She had done some shopping (Mal had kindly loaned her some cash – called it “shore leave swag”, since she was now an ex officio member of the crew) and had bought a few more things for her shuttle. That had been depressing enough – the knowledge that in a few short months, she might be permanently banned from the Guild made redecorating a painful process – but she had found a few colorful dresses and some nice calligraphed scrolls. She had even found an outfit more suited to her current position, a plain, drab-looking coverall that she had bought with perverse pleasure. She had always dressed for effect, and to don such a utilitarian garment was an odd act of personal rebellion. Besides, it was practical. If she was to be a cook on a freighter, she didn’t need to look like a Companion. In fact, she had ruined a few outfits in the kitchen already.
“River!” she called, as she spied the girl across Gopher Square, the main drag of the community. She was staring at a fountain sculpture made up of cast-off pieces of military hardware. She didn’t look up at Inara when she yelled, but Inara could tell that she had heard. “River! There you are. I’ve been looking for you.”
“It’s water,” the girl explained, dreamily. “A chaotic liquid in motion, influenced by the topology of the material structure as it pursues its gravitic destiny. Meniscus, friction at the solid/liquid interface, and an underlying turbulence inherent to the matter state, all working in a random, chaotic dance to achieve a particular visual and aural state – never the same, yet always the same.”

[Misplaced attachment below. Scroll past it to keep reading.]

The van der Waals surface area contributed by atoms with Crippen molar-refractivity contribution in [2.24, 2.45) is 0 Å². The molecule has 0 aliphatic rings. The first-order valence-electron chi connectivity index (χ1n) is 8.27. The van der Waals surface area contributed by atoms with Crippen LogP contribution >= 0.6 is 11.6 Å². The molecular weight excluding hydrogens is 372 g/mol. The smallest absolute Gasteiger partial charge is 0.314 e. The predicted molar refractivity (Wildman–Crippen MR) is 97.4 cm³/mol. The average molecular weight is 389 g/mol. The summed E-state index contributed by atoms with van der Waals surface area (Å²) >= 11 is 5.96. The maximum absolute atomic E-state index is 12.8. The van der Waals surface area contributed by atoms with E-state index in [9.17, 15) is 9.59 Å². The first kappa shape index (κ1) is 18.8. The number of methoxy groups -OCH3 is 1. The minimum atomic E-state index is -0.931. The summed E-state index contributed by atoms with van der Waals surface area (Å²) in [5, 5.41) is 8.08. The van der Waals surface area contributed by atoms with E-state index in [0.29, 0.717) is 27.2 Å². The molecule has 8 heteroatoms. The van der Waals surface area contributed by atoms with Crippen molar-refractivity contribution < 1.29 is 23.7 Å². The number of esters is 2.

“Yes, it’s very pretty, isn’t it?”
“Yes, but is it Art?”
“That . . . is a discussion for another time,” Inara said, with a quiet grin. In truth, the body of the sculpture (principally made up of the top turret of a captured Alliance T-21 “Vulture” armored attack carrier, she noted – she had once had a client who was an armored cavalry lieutenant. A very boring one.) was kind of ugly, and the artist responsible for the piece had been less concerned with aesthetics than the fascinating artistic possibilities of a welding gun. “What are you doing?”
“Surveying the vicinity for points of interest,” River said, matter-of-factly, continuing to stare at the fountain. “There are squirrels in the forest, you know. Two hundred and seventy-four of them. And some raccoons. Nine families. It’s very peaceful, like a storybook.”
“That’s what I hear,” Inara agreed, patiently.
“No gophers, though. I kind of expected some gophers.”
“You would think,” agreed Inara.
“I’ve also been observing the mental, emotional, and physiological reactions of the male personnel in regards to their sexual thoughts.”